A doctor and his staff in a hospital on the Philippine island of Corregidor shortly after the Japanese attack on Pearl Harbor try to treat the sick, injured and wounded as American and Filipino troops desperately try to beat back a ferocious Japanese attack.
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WWII...1942, There's a savage 12-day fight for survival as the infantry of British Field Marshal Montgomery's Eighth Army fights against German Field Marshal Rommel's fabled Afrika Korps in the windswept Libyan Desert. In HD.
A tribute to the U.S. 442nd Regimental Combat Team, formed in 1943 by Presidential permission with Japanese-American volunteers. We follow the training of a platoon under the rueful command of Lt. Mike Grayson who shares common prejudices of the time. The 442nd serve in Italy, then France, distinguishing themselves in skirmishes and battles; gradually and naturally, Grayson's prejudices evaporate with dawning realization that his men are better soldiers than he is. Not preachy. Written by
Rod Crawford <email@example.com>
This is one of a handful of Metro-Goldwyn-Mayer productions of the 1950-1951 period whose original copyrights were never renewed and are now apparently in Public Domain; for this reason this title is now offered, often in very inferior copies, at bargain prices, by numerous VHS and DVD distributors who do not normally handle copyrighted or Metro-Goldwyn-Mayer material. See more »
When Lt Grayson formally reports to his regimental commander at Camp Shelby, he performs a complete salute before the commander even begins his. Proper procedure would be for Grayson to bring his salute up, wait for his commander to complete a full salute, then return his arm to his side. See more »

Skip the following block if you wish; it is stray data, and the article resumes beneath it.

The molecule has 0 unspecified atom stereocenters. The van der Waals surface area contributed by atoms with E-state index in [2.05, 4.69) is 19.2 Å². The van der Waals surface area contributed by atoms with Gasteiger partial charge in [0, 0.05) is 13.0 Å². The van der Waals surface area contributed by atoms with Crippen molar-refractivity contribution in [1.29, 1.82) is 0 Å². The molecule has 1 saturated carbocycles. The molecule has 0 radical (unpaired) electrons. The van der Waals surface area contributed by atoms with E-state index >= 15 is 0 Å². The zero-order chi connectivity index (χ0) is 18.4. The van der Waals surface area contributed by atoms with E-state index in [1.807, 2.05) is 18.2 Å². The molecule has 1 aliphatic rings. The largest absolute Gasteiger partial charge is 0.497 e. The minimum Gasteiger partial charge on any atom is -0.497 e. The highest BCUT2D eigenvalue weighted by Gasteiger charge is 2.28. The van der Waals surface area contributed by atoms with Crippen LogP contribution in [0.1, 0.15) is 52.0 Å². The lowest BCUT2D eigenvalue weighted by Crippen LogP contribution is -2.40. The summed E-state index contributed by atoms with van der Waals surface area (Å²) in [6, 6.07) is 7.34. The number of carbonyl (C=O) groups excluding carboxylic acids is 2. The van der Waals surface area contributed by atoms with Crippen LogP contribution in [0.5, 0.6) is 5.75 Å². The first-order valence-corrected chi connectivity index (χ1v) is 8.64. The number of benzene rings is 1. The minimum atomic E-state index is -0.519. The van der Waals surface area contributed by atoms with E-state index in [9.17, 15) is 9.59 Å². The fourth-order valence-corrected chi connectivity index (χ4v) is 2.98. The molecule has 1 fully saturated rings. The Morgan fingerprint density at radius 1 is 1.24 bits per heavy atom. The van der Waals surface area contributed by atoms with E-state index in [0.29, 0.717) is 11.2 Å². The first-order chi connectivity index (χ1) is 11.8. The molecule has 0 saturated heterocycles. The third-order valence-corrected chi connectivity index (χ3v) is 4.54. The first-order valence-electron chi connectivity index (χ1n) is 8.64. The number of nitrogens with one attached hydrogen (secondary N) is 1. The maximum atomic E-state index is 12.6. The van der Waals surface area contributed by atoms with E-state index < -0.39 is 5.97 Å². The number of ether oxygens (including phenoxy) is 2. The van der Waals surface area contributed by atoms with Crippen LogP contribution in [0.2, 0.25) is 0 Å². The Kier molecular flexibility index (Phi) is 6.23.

Kanakas. The ones from Hawaii. You know what they call us mainlanders? Kotonks. The way they tell it if you rap on our heads it's like hitting a coconut. Hollow heads, you know? Kotonk, kotonk, kotonk.
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Robert Pirosh wrote his own picture and did a wonderful job of directing it, and 'Go for Broke!', his tribute to Japanese-American volunteers fighting in World War II, is deftly executed with a nice blend of pulse-quickening action and more thought-provoking interludes where white Lieutenant Grayson (Van Johnson), originally prejudiced against the people he is assigned to command, gradually learns to come to terms with the fact that bravery and patriotism are irrelevant to your race or the color of your skin.
That could all be a little too rhetorical for its own good, but Pirosh never over-stresses his point, and his picture is never holier-than-thou. "You see, Sir, I'm from Texas", Grayson says to his superior, but Pirosh lets it go at that and doesn't lash out against Southern bigotry. I really liked the gentle irony of Pirosh' contrasting the idyllic, outdated guidebooks to Italy and France that Grayson reads with the prosaic reality of war-torn countries.
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